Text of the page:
Edexcel A Level Chemistry:复习笔记1.7.2 Titrations

Titration Calculations


Volumetric Analysis

  • Volumetric analysis is a process that uses the volume and concentration of one chemical reactant (standard solution) to determine the concentration of another unknown solution
  • The technique most commonly used is a titration
  • The volumes are measured using two precise pieces of equipment, a volumetric or graduated pipette and a burette
  • Before the titration can be done, the standard solution must be prepared
  • Specific apparatus must be used both when preparing the standard solution and when completing the titration, to ensure that volumes are measured precisely


Some key pieces of apparatus used to prepare a volumetric solution and perform a simple titration

  1. Beaker
  2. Burette
  3. Volumetric Pipette
  4. Conical Flask
  5. Volumetric Flask

Making a Standard Solution

  • Chemists routinely prepare solutions needed for analysis, whose concentrations are known precisely
  • These solutions are termed volumetric solutions or standard solutions
  • They are made as accurately and precisely as possible using three decimal place balances and volumetric flasks to reduce the impact of measurement uncertainties
  • The steps are:


Performing the Titration

  • The key piece of equipment used in the titration is the burette
  • Burettes are usually marked to a precision of 0.10 cm3
    • Since they are analogue instruments, the uncertainty is recorded to half the smallest marking, in other words to ±0.05 cm3


  • The end point or equivalence point occurs when the two solutions have reacted completely and is shown with the use of an indicator


The steps in a titration

  • A white tile is placed under the conical flask while the titration is performed, to make it easier to see the colour change


                           The steps in a titration

  • The steps in a titration are:
    • Measuring a known volume (usually 20 or 25 cm3) of one of the solutions with a volumetric pipette and placing it into a conical flask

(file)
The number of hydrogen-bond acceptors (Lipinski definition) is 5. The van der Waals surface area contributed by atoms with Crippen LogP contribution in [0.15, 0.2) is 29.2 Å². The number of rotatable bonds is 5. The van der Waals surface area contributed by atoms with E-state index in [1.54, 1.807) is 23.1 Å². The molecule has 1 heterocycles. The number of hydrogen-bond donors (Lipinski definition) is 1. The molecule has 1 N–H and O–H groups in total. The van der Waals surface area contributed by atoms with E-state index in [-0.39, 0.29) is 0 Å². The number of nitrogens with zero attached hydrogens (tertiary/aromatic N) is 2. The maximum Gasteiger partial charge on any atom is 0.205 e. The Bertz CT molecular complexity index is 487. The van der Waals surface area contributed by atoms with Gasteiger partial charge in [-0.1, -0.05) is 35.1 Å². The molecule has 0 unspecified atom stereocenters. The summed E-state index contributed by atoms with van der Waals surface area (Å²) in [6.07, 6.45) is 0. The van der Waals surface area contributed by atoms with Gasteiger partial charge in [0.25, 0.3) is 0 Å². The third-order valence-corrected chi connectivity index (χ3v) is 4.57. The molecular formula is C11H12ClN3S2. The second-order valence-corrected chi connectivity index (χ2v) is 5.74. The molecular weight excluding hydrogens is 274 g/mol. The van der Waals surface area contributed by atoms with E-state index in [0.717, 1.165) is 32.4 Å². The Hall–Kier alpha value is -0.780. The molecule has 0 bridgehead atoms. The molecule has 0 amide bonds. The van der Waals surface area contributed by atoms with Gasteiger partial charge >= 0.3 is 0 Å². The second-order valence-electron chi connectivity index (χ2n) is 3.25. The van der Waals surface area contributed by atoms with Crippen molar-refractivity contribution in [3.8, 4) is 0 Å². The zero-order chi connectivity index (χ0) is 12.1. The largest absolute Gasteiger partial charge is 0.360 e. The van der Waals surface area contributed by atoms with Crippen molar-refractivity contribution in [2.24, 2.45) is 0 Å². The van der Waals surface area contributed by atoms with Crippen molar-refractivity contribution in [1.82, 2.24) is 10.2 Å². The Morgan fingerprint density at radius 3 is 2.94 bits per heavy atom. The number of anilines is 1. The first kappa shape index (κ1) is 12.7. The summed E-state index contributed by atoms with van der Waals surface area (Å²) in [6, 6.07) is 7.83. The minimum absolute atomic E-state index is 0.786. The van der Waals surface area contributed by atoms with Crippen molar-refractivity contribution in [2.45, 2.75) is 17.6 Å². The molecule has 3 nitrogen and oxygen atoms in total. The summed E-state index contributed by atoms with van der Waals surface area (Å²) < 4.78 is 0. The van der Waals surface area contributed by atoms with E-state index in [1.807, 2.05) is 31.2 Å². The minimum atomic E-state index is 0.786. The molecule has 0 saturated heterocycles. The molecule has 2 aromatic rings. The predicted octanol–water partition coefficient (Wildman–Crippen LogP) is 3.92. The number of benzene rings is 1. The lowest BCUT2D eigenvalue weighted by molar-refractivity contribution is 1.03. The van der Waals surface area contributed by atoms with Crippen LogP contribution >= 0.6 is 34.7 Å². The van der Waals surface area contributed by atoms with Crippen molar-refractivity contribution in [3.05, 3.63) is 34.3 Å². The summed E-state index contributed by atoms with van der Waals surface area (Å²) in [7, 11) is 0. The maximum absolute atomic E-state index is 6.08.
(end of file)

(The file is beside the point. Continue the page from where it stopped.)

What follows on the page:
• The other solution is placed in the burette
      • To start with, the burette will usually be filled to 0.00 cm3


    • A few drops of the indicator are added to the solution in the conical flask
    • The tap on the burette is carefully opened and the solution added, portion by portion, to the conical flask until the indicator starts to change colour
    • As you start getting near to the end point, the flow of the burette should be slowed right down so that the solution is added dropwise
      • You should be able to close the tap on the burette after one drop has caused the colour change


    • Multiple runs are carried out until concordant results are obtained
      • Concordant results are within 0.1 cm3 of each other



Recording and processing titration results

  • Both the initial and final burette readings should be recorded and shown to a precision of  ±0.05 cm3, the same as the uncertainty



A typical layout and set of titration results


  • The volume delivered (titre) is calculated and recorded to an uncertainty of ±0.10 cm3
    • The uncertainty is doubled, because two burette readings are made to obtain the titre (V final – V initial), following the rules for propagation of uncertainties


  • Concordant results are then averaged, and non-concordant results are discarded
  • The appropriate calculations are then done

Volumes & concentrations of solutions

  • The concentration of a solution is the amount of solute dissolved in a solvent to make 1 dm3 of  solution
    • The solute is the substance that dissolves in a solvent to form a solution
    • The solvent is often water

Concentration (mol dm-3) =

  • A concentrated solution is a solution that has a high concentration of solute
  • A dilute solution is a solution with a low concentration of solute
  • When carrying out calculations involve concentrations in mol dm-3 the following points need to be considered:
    • Change mass in grams to moles
    • Change cm3 to dm3


  • To calculate the mass of a substance present in solution of known concentration and volume:
    • Rearrange the concentration equation


number of moles (mol) = concentration (mol dm-3) x volume (dm3)

    • Multiply the moles of solute by its molar mass


mass of solute (g) = number of moles (mol) x molar mass (g mol-1)

Worked Example

Neutralisation calculation
25.0 cm3 of 0.050 mol dm-3 sodium carbonate was completely neutralised by 20.00 cm3  of dilute hydrochloric acid. Calculate the concentration in mol dm-3 of hydrochloric acid.


Step 1: Write the balanced symbol equation

Na2CO3  +  2HCl  →  2NaCl  +  H2O  +  CO2

Step 2: Calculate the amount, in moles, of sodium carbonate reacted by rearranging the equation for amount of substance (mol) and dividing the volume by 1000 to convert cm3 to dm3

    • Amount (Na2CO3) = 0.025 dm3 x 0.050 mol dm-3 = 0.00125 mol

Step 3: Calculate the moles of hydrochloric acid required using the reaction’s stoichiometry

    • 1 mol of Na2CO3 reacts with 2 mol of HCl, so the molar ratio is 1 : 2
    • Therefore 0.00125 moles of Na2CO3 react with 0.00250 moles of HCl

Step 4: Calculate the concentration, in mol dm-3, of hydrochloric acid

    • [HCl]